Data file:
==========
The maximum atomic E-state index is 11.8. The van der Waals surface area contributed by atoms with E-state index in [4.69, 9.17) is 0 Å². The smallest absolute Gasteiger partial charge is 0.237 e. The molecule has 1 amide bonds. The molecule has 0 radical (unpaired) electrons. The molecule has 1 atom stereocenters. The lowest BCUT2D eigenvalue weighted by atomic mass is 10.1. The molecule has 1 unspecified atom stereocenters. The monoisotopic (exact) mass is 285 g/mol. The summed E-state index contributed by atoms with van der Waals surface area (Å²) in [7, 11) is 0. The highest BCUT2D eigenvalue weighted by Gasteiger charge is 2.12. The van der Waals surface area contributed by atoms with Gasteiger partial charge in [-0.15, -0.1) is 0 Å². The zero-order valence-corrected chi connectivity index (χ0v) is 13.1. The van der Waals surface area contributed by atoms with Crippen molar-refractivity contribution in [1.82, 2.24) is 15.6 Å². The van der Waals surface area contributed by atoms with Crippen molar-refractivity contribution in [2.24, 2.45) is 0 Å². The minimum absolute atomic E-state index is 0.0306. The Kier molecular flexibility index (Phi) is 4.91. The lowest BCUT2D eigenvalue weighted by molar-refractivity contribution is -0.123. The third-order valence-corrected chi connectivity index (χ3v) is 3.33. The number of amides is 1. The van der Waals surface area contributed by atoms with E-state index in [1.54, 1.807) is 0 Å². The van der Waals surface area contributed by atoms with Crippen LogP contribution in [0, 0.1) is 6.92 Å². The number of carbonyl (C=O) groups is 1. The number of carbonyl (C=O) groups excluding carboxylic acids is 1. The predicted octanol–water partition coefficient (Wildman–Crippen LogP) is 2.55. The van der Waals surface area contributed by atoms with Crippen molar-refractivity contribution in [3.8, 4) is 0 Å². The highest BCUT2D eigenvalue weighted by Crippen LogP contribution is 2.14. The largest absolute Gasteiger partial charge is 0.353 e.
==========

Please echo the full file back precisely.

The maximum atomic E-state index is 11.8. The van der Waals surface area contributed by atoms with E-state index in [4.69, 9.17) is 0 Å². The smallest absolute Gasteiger partial charge is 0.237 e. The molecule has 1 amide bonds. The molecule has 0 radical (unpaired) electrons. The molecule has 1 atom stereocenters. The lowest BCUT2D eigenvalue weighted by atomic mass is 10.1. The molecule has 1 unspecified atom stereocenters. The monoisotopic (exact) mass is 285 g/mol. The summed E-state index contributed by atoms with van der Waals surface area (Å²) in [7, 11) is 0. The highest BCUT2D eigenvalue weighted by Gasteiger charge is 2.12. The van der Waals surface area contributed by atoms with Gasteiger partial charge in [-0.15, -0.1) is 0 Å². The zero-order valence-corrected chi connectivity index (χ0v) is 13.1. The van der Waals surface area contributed by atoms with Crippen molar-refractivity contribution in [1.82, 2.24) is 15.6 Å². The van der Waals surface area contributed by atoms with Crippen molar-refractivity contribution in [2.24, 2.45) is 0 Å². The minimum absolute atomic E-state index is 0.0306. The Kier molecular flexibility index (Phi) is 4.91. The lowest BCUT2D eigenvalue weighted by molar-refractivity contribution is -0.123. The third-order valence-corrected chi connectivity index (χ3v) is 3.33. The number of amides is 1. The van der Waals surface area contributed by atoms with E-state index in [1.54, 1.807) is 0 Å². The van der Waals surface area contributed by atoms with Crippen LogP contribution in [0, 0.1) is 6.92 Å². The number of carbonyl (C=O) groups is 1. The number of carbonyl (C=O) groups excluding carboxylic acids is 1. The predicted octanol–water partition coefficient (Wildman–Crippen LogP) is 2.55. The van der Waals surface area contributed by atoms with Crippen molar-refractivity contribution in [3.8, 4) is 0 Å². The highest BCUT2D eigenvalue weighted by Crippen LogP contribution is 2.14. The largest absolute Gasteiger partial charge is 0.353 e.